I asked a professor what the "right" method was to pour things because I would always make a mess, and he pretty much just said "try harder." I found that if you tilt the jug fast enough, it will pour out into the cup/beaker/whatever instead of running down the side. When you're done, tilt it back quickly as well. If it's a really full container, then I use the pipet tip or glass rod method to guide the liquid down by surface tension. You might be able to do it with a jug if you leave the bottom on the counter, and hold the beaker/whatever in one hand and the jug and pipet in the other.
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DJF90
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[*] posted on 19-8-2009 at 18:32


You should be able to hold the neck of the jug and the glass rod in the same hand. The other hand can then go towards the bottom of the jug to facilitate pouring. Leave the beaker on the counter and be careful not to knock it over with the glass rod as you move the jug to pour/stop pouring. The more I think about this the harder it sounds... Is there not someone who can help pour it? Either that or you could maybe use a funnel :D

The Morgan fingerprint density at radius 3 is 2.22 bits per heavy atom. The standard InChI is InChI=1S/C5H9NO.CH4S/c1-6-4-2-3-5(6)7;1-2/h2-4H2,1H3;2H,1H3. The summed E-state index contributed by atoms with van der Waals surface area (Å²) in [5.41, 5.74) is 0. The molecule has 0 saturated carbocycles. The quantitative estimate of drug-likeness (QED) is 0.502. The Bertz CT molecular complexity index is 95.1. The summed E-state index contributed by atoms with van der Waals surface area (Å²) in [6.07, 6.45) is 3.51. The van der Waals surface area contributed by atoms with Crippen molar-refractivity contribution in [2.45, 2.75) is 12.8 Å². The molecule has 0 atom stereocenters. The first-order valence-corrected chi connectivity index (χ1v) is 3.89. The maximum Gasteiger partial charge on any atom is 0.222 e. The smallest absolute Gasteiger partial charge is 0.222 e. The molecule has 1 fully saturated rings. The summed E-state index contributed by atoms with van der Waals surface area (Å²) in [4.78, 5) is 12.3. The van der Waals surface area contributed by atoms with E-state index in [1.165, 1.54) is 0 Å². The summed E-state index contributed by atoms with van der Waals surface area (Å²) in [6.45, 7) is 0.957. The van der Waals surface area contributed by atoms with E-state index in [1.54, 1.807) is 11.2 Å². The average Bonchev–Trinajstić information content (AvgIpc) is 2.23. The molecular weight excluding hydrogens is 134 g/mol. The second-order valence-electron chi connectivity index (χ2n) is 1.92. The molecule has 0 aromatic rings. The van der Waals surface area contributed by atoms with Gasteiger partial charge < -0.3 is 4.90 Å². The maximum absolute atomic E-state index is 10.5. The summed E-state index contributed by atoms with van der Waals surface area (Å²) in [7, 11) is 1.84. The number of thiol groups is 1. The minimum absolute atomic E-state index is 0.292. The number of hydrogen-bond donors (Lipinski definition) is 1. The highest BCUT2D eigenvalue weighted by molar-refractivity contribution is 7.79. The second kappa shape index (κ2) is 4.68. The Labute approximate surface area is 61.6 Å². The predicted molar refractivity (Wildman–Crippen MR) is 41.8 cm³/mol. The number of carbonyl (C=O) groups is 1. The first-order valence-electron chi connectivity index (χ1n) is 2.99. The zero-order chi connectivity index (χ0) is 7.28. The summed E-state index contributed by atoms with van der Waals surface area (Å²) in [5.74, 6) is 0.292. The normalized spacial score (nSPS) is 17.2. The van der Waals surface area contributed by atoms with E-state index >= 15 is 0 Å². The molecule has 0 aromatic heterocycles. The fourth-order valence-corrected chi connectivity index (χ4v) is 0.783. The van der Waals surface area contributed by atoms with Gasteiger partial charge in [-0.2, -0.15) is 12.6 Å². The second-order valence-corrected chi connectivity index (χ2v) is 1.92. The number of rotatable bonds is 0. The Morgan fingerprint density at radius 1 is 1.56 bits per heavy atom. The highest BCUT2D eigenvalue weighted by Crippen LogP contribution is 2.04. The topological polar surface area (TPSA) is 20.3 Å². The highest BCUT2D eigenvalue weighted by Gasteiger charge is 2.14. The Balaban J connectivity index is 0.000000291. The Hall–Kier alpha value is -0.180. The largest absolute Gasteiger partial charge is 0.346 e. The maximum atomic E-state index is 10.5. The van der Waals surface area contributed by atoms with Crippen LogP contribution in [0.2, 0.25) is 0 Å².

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Everado E. Dinavo
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[*] posted on 19-8-2009 at 21:28


The funnel doesn't help if the viscosity is too high. Ever noticed that a bottle of olive oil is ALWAYS greasy? Even if it has a pouring nozzle on it. Sulfuric acid also has a greasy consistency so it will pour down the side unless you pour it quickly. Also don't forget that if something is dangerous, you're guaranteed to spill it, as I've observed with bromine many times.